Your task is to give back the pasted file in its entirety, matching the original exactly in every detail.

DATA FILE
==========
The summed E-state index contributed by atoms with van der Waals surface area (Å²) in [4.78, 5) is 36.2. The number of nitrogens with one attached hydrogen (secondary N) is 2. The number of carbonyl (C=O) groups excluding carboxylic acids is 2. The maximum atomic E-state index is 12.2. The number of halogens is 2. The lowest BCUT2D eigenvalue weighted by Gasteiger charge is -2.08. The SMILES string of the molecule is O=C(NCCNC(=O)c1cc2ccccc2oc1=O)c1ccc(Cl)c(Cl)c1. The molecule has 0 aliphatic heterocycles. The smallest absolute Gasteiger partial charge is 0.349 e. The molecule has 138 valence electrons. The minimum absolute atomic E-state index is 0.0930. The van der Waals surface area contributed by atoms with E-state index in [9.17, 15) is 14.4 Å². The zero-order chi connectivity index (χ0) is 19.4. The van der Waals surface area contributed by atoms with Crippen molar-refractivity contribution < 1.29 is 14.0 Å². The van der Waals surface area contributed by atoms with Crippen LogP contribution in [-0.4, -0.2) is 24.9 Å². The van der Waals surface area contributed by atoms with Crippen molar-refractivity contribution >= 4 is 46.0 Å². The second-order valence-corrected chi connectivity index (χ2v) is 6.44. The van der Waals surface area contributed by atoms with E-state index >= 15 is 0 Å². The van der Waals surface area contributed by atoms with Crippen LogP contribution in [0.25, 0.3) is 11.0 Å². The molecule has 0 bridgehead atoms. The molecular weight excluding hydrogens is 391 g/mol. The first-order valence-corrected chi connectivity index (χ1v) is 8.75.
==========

The summed E-state index contributed by atoms with van der Waals surface area (Å²) in [4.78, 5) is 36.2. The number of nitrogens with one attached hydrogen (secondary N) is 2. The number of carbonyl (C=O) groups excluding carboxylic acids is 2. The maximum atomic E-state index is 12.2. The number of halogens is 2. The lowest BCUT2D eigenvalue weighted by Gasteiger charge is -2.08. The SMILES string of the molecule is O=C(NCCNC(=O)c1cc2ccccc2oc1=O)c1ccc(Cl)c(Cl)c1. The molecule has 0 aliphatic heterocycles. The smallest absolute Gasteiger partial charge is 0.349 e. The molecule has 138 valence electrons. The minimum absolute atomic E-state index is 0.0930. The van der Waals surface area contributed by atoms with E-state index in [9.17, 15) is 14.4 Å². The zero-order chi connectivity index (χ0) is 19.4. The van der Waals surface area contributed by atoms with Crippen molar-refractivity contribution < 1.29 is 14.0 Å². The van der Waals surface area contributed by atoms with Crippen LogP contribution in [-0.4, -0.2) is 24.9 Å². The van der Waals surface area contributed by atoms with Crippen molar-refractivity contribution >= 4 is 46.0 Å². The second-order valence-corrected chi connectivity index (χ2v) is 6.44. The van der Waals surface area contributed by atoms with E-state index >= 15 is 0 Å². The van der Waals surface area contributed by atoms with Crippen LogP contribution in [0.25, 0.3) is 11.0 Å². The molecule has 0 bridgehead atoms. The molecular weight excluding hydrogens is 391 g/mol. The first-order valence-corrected chi connectivity index (χ1v) is 8.75.